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Curtain up on a sponsorship drama
How far is a manager bound by the sponsorship undertakings of a predecessor? That's ROBERT SOUSTER'S ethical challenge.
Gina is the Business Development Manager for a branch of JKL Bank plc and she manages the local budget for public relations and community projects. A month ago, head office cut the budgets for these activities by 60%.
So, Gina has written to several local organisations that have previously received sponsorship from the bank regretting that it would no longer be able to offer support for the coming year.
One recipient was Charles, the director of ‘Stages’, a local amateur dramatic society. Each year, it produces a high profile open-air Shakespeare play. The society has no premises, so it performs in a museum courtyard, located in a park owned by the local authority. The bank has sponsored this annual event for the last five years.
Charles expresses great disappointment and encloses a copy of an email from Gina’s predecessor which congratulates him on “the great success of your 2009 production, which was received so positively by those who came to enjoy it”. It adds: “Your team is so dedicated and deserves such recognition. At JKL Bank, we’re proud to be associated with your society and I have no hesitation in assuring you that we will continue to support your productions in the future.”
Charles’ letter also explains that the local authority is substantially raising its charge for using the museum grounds and so the bank’s decision not to sponsor the 2010 performance will almost certainly mean the production will not go ahead – the first time the society has had to cancel a production since it was formed in 1955.
He concludes by saying that he understands the commercial pressures on the bank but, if asked by the local media why the performance is being cancelled, he’d have no choice but to be “totally frank” with them.
Concerned by this reaction, Gina decides to reassess the budget. She’s very worried about the bad publicity that would emanate from the bank’s withdrawal of support, with inevitable comments on local radio and in the town’s newspaper. However, by reinstating the sponsorship she’d have to take funds away from other community projects, including some involving a hospital, a school and two charities.
What should Gina decide…?
The ethical stance
Unlike the evaluation of large-scale sponsorships, the payback on local sponsorship is often difficult to quantify. Most marketing professionals agree that it reinforces the brand and increases awareness of the organisation’s products and services.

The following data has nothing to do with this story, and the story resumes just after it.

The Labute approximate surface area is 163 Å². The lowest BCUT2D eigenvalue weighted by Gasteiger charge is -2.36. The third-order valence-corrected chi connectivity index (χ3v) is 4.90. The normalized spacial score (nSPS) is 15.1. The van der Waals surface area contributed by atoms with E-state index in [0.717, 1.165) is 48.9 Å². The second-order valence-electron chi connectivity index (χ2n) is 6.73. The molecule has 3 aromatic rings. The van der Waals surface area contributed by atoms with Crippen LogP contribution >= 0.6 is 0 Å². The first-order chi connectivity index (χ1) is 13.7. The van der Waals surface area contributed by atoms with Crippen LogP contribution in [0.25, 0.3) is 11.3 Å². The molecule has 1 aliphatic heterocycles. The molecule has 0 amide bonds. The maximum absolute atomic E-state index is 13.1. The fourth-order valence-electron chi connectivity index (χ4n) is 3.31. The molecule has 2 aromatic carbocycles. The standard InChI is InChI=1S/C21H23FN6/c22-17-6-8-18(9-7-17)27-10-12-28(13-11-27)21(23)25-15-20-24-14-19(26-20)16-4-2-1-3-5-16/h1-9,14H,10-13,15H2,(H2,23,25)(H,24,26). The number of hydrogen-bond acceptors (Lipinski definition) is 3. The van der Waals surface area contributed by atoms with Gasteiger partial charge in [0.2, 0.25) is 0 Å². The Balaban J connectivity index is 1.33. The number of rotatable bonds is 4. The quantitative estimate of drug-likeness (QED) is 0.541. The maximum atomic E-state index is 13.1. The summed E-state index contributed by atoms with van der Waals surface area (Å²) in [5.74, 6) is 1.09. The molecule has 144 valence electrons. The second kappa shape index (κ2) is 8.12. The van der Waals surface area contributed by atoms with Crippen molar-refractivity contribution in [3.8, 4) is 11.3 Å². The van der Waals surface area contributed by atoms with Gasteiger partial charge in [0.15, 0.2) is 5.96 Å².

But, in common with other ethical matters, the issues here go beyond the short-term financial considerations that should be evaluated. For every local initiative supported, others will be foregone.
Johnson and Scholes describe this as the extent to which an organisation is prepared to go beyond any stakeholder group’s minimum expectations. Some organisations participate in certain activities because they’ll enhance shareholder value; others see indirect, longer-term benefits for stakeholders (who may include future customers).
Most banks accept that they must play an active role in the local community and anticipate that this must also bring some benefits to the organisation. Few will support local projects for totally philanthropic reasons. They will instinctively ask ‘What’s in it for us?’
One vital element of community involvement is enhancing the reputation of the organisation. Many financial institutions support the arts, for instance, to create associations with some higher cultural values.
No bank has a duty to give to any section of society, but failure to do so – or choosing to withdraw having done it in the past – may have negative consequences. If Charles cancels and states it’s because of the bank’s withdrawal of support, it will undoubtedly result in some negative press for the bank.
Yet Gina must be careful not to respond to Charles’ emotional response as if it were a threat: by reinstating the sponsorship, she’ll simply have the same dilemma next year. But reaffirming the withdrawal, she has also to be certain that it won’t destroy the trust of key local stakeholders.
A promise given...
The case turns on the rather unwise email sent by Gina’s predecessor. Its wording most certainly does not give a contractual commitment and could not even be regarded as a representation in the eyes of the law. Nonetheless, Gina’s predecessor has sent quite a strong signal to ‘Stages’ that it can rely on the bank for at least the near future.
Although Gina did not make this promise, she’d be unwise to ignore it. In the words of Frederick Herzberg: ‘You can never remove a remembered pain’. Faced with the difficult decision, Gina would do well to reconsider the budget, even if it means that others will be disappointed in the short-term. But any reinstatement of support should be accompanied by a clear statement that the bank’s commitment cannot be open-ended, and that it would consider working with the drama society to encourage other sponsors to come on board in the future.
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